City Council met during spring break, and a three-person Administration and Public Works Committee was a testament to the vacation season. As City Council began there were only six aldermen on the dais as well, though two others joined as the meeting progressed. Given the agenda and lack of any controversy on it, members may have been better off sitting this one out.

Only two items were removed from the consent agenda, and both passed easily. First, restrictions to lawn watering passed 7-1 over Sixth Ward Alderman Mark Tendam’s objection. “I do think there are a lot of people like me with equipment that is maybe 10 years old” and can’t be programmed to water every other day,” he said.

Per the staff memo, “staff made comprehensive legislative revisions, which ensure compliance with the Illinois Department of Natural Resources requirements and address issues raised by residents since its introduction”  on March 14.

Indeed, the four-paragraph proposed ordinance was largely rewritten. In short, between May 15 and Sept. 15, owners of odd-numbered properties may sprinkle their gardens on odd-numbered days, with a corollary for even-numbered properties. In no case, however, may sprinklers be operated between 10 a.m. and 4 p.m.

“I know we have to be compliant with state law, but there are some serious flaws here,” said Ald. Tendam. State law requires a limit on lawn sprinkling to every other day, and now Evanston ordinances do as well.

The other item removed from the consent agenda was the Northwestern football stadium parking lot rehabilitation. Last meeting, neighbors and the University agreed to a plan and Council praised both sides for working together to compromise. After that meeting, however, a group led by former Seventh Ward Alderman Jane Grover protested the plan.

Specifically, some neighbors wanted to retain the informal access to the alley midway between Central and Isabella streets. A meeting held by neighbors at the same time as the Administration and Public Works Committee meeting gave residents a chance to address the issue with Northwestern staff and others.

At the end of the day, however, plans were not changed. Current Seventh Ward Alderman Eleanor Revelle, whose ward includes the stadium and parking lot, said that before the meeting she was prepared to call for a hold to allow further discussion. After the meeting, though, she said, “I am not persuaded. … I want to side with the neighbors next to the parking lot. I don’t see any need to needlessly prolong this.”

Council agreed. The plan introduced at the previous meeting with neighbor support was passed finally and unanimously 8-0.

Consent items included an annual favorite, the purchase of “granular materials” by the Water and Sewer Department. Lara Biggs, the department’s Superintendent of Construction and Field Services, said the materials are used in water and sewer pipe replacement and repair to fill in areas around installed pipes. The cost: $36,000.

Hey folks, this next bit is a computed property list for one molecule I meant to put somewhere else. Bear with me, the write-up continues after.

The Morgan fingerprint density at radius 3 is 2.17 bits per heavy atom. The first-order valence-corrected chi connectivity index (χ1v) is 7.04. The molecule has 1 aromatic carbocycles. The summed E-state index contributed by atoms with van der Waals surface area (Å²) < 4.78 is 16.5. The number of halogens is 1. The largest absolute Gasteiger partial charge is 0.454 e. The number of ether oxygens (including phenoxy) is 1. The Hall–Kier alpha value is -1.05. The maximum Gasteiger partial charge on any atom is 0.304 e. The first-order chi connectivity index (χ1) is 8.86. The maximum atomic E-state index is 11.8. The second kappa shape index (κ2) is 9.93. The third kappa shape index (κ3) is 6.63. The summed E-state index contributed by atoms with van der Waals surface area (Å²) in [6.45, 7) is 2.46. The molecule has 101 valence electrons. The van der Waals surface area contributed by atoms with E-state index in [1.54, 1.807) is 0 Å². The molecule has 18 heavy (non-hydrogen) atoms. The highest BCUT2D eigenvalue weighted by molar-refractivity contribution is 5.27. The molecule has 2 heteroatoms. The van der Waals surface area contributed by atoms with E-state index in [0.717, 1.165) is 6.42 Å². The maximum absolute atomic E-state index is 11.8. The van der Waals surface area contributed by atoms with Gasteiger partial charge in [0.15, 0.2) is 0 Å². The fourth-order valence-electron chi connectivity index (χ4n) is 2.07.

Another annual favorite is fire hydrant painting, an annual program that costs $21,300 this year. This is the fourth year of a five-year project that will result in all newly painted hydrants, and this year 255 of the City’s about 1,500 hydrants will be repainted. Those in in the Sixth and Seventh wards can look for spruced-up hydrants soon.

Those Tallmadge street lights keep falling down, and the City keeps replacing them. A recent windstorm took out a few more. Council approved the purchase of 14 new light poles for about $95,000, or just over $6,800 each. The light poles have been an Evanston fixture since 1979, leading some to wonder if they are nearing the end of their expected life. Alderman Delores Holmes, 5th Ward, and Ann Rainey, 8th Ward, have spoken of the light-pole wars from the late 1970s, and no one seems in a hurry to revisit the project. If more and more of the Tallmadge poles continue to fail, though, the City will have no choice but to take up the matter.

Liquor Bytes

A parade of liquor licenses came before Council, and all passed without discussion or dissent. None were for new businesses, though one has not been open for a while.

Taco Diablo, Lulu’s and a new restaurant by the same owner in the same building, Five and Dime, took the first step toward obtaining a Class C license for their new location at the former Tom Thumb location across Davis Street from Taco Diablo’s original location. Taco Diablo burned down, along with Pine Yard and a nail salon, in December 2013. The new building should be ready shortly – the ordinance granting a liquor license was introduced on the consent agenda.

Two businesses changed ownership, requiring a liquor license change in which Council decreased the number of Class C licenses with one ordinance, and then added it back with a second. The Flat Top Grill and the E-Town Bistro at Hotel Orrington both have new owners.

Funky Monkey, across the street from the Library on Church Street, is getting a license. The restaurant opened last year in the space occupied by several previous restaurants.

Finally, Sketchbook Brewing Company is close to opening its new storefront tasting room, the ordinance allowing a new class P-2 license was introduced and the rules suspended to allow for immediate passage. The opening is expected to be soon.